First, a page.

General Assembly President calls for redoubling of efforts to end human trafficking
03 April 2012 - The President of the sixty-sixth session of the United Nations General Assembly, Nassir Abdulaziz Al-Nasser, today called on Member States, civil society, the private sector and the media to step up efforts to bring an end to human trafficking, which he called "an appalling form of human rights abuse".
"Human trafficking denies individuals their dignity, reducing them to mere objects by shamelessly exploiting them," he said.
Mr. Al-Nasser was speaking at United Nations Headquarters in New York during an interactive dialogue on human trafficking organized by UNODC and the Group of Friends United against Human Trafficking (which comprises 21 Member States) as a follow-up to the 2007 International Conference on Trafficking in Women and Girls.
Today's forum, which brought together senior United Nations officials, representatives of Member States and activists in the fight against human trafficking, discussed partnerships and innovation in protecting victims of human trafficking, and the role of Governments, international organizations, the private sector and civil society in providing assistance to such victims. Participants in the forum identified existing challenges in implementing the United Nations Global Plan of Action to Combat Trafficking in Persons, adopted by the General Assembly in 2010, and looked at ways of improving the international community's coordinated efforts to end human trafficking.
Mr. Al-Nasser said that the fund set up to support victims of human trafficking as a result of the Global Plan of Action was already making a crucial difference in the lives of victims all over the world, but that more needed to be done.
"I thank those Member States who have generously contributed to the United Nations Voluntary Trust Fund for Victims of Trafficking; however, the funds received to date are not enough. The Trust Fund needs strong and continued support if it is to succeed as an engine for the delivery of assistance to victims," he said. The United Nations Voluntary Trust Fund for Victims of Trafficking in Persons, Especially Women and Children, created in 2011 and managed by UNODC, provides critical on-the-ground humanitarian, legal and financial aid to victims of trafficking.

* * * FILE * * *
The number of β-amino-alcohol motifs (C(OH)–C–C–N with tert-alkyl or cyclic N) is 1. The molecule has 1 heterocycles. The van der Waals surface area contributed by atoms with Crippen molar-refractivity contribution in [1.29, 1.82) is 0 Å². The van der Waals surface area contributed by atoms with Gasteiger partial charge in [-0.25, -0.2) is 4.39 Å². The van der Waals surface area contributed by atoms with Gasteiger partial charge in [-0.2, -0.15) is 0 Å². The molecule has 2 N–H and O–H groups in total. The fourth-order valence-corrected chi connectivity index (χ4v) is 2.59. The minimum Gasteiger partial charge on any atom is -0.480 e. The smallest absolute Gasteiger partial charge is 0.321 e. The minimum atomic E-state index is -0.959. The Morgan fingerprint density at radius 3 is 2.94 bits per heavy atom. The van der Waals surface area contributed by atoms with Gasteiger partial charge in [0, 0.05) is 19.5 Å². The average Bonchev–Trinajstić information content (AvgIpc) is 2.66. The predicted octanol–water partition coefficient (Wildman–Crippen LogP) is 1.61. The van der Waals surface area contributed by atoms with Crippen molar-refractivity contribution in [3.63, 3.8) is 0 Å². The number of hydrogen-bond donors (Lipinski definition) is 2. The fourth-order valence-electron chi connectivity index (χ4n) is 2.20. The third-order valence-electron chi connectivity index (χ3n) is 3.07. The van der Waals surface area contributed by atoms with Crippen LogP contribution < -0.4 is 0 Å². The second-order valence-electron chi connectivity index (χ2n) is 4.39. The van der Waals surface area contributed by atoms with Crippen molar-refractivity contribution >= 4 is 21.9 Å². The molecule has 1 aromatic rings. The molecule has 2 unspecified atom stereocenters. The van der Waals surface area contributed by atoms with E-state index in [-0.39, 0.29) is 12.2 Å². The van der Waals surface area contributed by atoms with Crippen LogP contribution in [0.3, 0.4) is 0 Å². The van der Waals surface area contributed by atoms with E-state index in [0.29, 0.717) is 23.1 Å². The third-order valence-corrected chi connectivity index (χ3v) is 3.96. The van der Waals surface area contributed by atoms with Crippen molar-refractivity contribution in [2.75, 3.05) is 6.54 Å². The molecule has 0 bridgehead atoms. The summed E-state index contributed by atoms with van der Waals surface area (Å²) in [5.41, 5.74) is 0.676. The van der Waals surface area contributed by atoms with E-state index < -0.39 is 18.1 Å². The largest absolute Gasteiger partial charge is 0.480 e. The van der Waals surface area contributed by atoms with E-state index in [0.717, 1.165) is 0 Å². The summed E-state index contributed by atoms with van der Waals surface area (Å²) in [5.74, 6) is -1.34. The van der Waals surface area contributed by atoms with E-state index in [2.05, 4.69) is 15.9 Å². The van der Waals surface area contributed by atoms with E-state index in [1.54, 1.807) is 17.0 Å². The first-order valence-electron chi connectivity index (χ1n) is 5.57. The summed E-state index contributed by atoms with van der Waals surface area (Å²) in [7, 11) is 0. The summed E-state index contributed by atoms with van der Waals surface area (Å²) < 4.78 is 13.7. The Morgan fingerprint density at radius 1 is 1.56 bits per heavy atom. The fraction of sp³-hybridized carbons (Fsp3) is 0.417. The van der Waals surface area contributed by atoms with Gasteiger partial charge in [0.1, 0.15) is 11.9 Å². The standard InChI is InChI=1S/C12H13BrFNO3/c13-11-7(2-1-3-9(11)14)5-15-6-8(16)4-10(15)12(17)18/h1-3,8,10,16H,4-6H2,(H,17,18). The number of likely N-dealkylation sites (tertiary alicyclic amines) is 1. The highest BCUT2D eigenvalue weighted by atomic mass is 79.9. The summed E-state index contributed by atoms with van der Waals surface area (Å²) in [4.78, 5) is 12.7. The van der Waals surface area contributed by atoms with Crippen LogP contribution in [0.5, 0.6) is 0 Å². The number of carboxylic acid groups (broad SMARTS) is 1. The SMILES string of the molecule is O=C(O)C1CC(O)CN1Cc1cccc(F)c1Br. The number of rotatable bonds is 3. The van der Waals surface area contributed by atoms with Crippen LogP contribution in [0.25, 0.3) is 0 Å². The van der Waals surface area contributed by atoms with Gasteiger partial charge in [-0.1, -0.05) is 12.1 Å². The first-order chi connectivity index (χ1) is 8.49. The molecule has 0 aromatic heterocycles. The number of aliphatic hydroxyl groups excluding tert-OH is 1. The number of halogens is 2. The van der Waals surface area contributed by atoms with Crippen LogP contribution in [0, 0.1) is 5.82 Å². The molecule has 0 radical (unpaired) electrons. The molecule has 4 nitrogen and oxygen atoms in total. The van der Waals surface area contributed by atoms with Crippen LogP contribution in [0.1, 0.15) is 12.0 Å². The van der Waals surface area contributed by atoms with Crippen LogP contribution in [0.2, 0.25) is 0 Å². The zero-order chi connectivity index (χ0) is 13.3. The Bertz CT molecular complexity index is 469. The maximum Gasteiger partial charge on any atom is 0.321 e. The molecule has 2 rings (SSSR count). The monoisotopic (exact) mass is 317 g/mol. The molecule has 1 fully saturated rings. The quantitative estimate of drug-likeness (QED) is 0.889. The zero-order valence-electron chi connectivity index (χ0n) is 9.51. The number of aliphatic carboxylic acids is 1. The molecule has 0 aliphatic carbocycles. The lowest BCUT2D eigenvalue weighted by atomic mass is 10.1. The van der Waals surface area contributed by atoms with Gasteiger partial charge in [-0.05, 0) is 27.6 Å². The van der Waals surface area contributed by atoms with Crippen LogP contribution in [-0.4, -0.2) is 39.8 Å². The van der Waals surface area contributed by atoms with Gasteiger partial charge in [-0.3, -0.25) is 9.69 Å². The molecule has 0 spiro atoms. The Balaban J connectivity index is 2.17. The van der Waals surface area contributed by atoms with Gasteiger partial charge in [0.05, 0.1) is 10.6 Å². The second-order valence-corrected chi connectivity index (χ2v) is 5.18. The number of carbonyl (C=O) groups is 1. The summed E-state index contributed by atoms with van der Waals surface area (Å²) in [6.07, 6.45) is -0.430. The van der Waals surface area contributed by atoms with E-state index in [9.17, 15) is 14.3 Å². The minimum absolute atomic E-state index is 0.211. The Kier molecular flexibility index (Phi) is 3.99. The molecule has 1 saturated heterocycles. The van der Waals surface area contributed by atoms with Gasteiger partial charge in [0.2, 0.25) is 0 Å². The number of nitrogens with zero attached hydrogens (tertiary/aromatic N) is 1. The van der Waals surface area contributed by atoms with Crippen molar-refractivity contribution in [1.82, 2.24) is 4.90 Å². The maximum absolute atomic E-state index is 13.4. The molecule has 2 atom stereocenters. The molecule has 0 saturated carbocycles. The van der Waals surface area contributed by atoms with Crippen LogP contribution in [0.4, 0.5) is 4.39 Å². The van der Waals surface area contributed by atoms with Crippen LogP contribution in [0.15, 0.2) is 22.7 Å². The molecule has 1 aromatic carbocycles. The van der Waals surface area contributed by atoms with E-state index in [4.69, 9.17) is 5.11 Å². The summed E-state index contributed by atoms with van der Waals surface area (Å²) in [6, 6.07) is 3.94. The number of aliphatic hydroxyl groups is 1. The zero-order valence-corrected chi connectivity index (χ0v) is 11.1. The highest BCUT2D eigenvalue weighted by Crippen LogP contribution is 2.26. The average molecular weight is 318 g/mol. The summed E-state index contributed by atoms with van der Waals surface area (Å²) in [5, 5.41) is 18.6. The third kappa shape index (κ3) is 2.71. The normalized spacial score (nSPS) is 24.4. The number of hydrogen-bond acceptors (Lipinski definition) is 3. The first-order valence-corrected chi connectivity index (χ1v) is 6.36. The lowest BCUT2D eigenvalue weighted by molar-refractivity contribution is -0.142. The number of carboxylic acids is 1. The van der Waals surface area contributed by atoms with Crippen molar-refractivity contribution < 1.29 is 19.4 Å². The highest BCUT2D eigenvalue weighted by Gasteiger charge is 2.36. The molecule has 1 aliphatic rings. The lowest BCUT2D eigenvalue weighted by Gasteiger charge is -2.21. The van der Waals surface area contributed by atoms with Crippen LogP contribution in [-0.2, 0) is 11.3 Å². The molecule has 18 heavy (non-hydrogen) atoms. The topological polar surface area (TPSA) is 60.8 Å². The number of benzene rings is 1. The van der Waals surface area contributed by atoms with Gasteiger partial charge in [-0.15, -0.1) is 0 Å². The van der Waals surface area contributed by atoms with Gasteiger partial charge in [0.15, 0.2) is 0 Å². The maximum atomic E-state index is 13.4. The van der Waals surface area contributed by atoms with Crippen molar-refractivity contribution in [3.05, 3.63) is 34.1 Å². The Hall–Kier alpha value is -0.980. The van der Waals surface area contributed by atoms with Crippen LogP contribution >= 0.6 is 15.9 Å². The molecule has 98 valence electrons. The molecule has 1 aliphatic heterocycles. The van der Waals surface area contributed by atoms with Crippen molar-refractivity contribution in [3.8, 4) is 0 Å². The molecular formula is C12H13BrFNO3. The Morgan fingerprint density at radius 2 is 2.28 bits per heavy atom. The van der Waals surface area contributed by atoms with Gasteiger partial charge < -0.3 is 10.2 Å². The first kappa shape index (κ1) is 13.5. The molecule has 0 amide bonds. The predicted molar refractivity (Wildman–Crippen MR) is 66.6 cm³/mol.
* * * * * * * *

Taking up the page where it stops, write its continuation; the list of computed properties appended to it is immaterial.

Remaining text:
UNODC Executive Director Yury Fedotov reported that, since the Trust Fund had been created, around $1 million had been pledged, with around $470,000 contributed. In the first tranche, awards of up to $25,000 had been given to 11 non-governmental organizations (NGOs).
Mr. Fedotov added that funds received so far had supported the provision of educational, medical and psychosocial assistance to child victims of trafficking in Cambodia, assisted victims in Albania through a reintegration programme and supported a Nepalese NGO almost entirely staffed by survivors of human trafficking.
Mr. Fedotov called for a coordinated and meaningful response to human trafficking, noting that, because of the multifaceted nature of human trafficking and its close connection with other transnational issues, no country was capable of combating such a transnational threat on its own.
He added that efforts to tackle human trafficking needed to balance progressive and proactive law enforcement with activities to combat the market forces driving human trafficking in many destination countries.
"We have the partnerships; we have the necessary innovation; we must now bring this shameful crime to an end," said Mr. Fedotov.
Trafficking in Persons is one of the most lucrative forms of organized crime. According to the International Labour Organization (ILO), human trafficking generates $32 billion annually. ILO also estimated that at any given time, about 2.4 million people are exploited as a result of human trafficking globally. In the Global Report on Trafficking in Persons 2009, UNODC calculated that between 2003 and 2006 women comprised about two thirds of trafficking victims detected globally.
The outcome of the interactive dialogue will be a President's summary, which will provide a substantive contribution to the fifty-seventh session of the Commission on the Status of Women, in 2013.